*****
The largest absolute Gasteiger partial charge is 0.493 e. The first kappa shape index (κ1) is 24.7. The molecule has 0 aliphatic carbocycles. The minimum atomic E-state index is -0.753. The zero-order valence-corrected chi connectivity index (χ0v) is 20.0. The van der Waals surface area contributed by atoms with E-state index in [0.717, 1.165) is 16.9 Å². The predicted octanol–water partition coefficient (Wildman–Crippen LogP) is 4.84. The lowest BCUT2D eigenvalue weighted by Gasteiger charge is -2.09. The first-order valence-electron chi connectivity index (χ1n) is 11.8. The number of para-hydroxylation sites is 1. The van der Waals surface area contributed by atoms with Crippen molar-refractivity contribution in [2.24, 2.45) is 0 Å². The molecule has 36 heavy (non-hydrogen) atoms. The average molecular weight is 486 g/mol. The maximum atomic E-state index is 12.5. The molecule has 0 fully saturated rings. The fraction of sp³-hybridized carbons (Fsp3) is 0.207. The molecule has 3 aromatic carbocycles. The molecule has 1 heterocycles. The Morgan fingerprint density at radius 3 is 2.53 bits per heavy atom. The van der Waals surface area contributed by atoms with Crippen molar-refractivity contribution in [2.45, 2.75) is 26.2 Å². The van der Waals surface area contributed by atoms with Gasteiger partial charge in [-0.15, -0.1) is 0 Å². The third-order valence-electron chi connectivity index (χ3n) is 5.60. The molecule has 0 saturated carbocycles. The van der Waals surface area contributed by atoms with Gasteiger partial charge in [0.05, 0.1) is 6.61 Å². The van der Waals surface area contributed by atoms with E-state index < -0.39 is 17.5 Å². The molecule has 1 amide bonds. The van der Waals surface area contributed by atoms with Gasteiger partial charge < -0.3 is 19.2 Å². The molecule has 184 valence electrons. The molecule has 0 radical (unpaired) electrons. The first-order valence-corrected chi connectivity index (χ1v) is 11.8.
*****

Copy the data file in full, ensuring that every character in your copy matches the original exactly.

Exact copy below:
The largest absolute Gasteiger partial charge is 0.493 e. The first kappa shape index (κ1) is 24.7. The molecule has 0 aliphatic carbocycles. The minimum atomic E-state index is -0.753. The zero-order valence-corrected chi connectivity index (χ0v) is 20.0. The van der Waals surface area contributed by atoms with E-state index in [0.717, 1.165) is 16.9 Å². The predicted octanol–water partition coefficient (Wildman–Crippen LogP) is 4.84. The lowest BCUT2D eigenvalue weighted by Gasteiger charge is -2.09. The first-order valence-electron chi connectivity index (χ1n) is 11.8. The number of para-hydroxylation sites is 1. The van der Waals surface area contributed by atoms with Crippen molar-refractivity contribution in [2.24, 2.45) is 0 Å². The molecule has 36 heavy (non-hydrogen) atoms. The average molecular weight is 486 g/mol. The maximum atomic E-state index is 12.5. The molecule has 0 fully saturated rings. The fraction of sp³-hybridized carbons (Fsp3) is 0.207. The molecule has 3 aromatic carbocycles. The molecule has 1 heterocycles. The Morgan fingerprint density at radius 3 is 2.53 bits per heavy atom. The van der Waals surface area contributed by atoms with Crippen molar-refractivity contribution in [2.45, 2.75) is 26.2 Å². The van der Waals surface area contributed by atoms with Gasteiger partial charge in [-0.15, -0.1) is 0 Å². The third-order valence-electron chi connectivity index (χ3n) is 5.60. The molecule has 0 saturated carbocycles. The van der Waals surface area contributed by atoms with Gasteiger partial charge in [0.05, 0.1) is 6.61 Å². The van der Waals surface area contributed by atoms with E-state index < -0.39 is 17.5 Å². The molecule has 1 amide bonds. The van der Waals surface area contributed by atoms with Gasteiger partial charge < -0.3 is 19.2 Å². The molecule has 184 valence electrons. The molecule has 0 radical (unpaired) electrons. The first-order valence-corrected chi connectivity index (χ1v) is 11.8.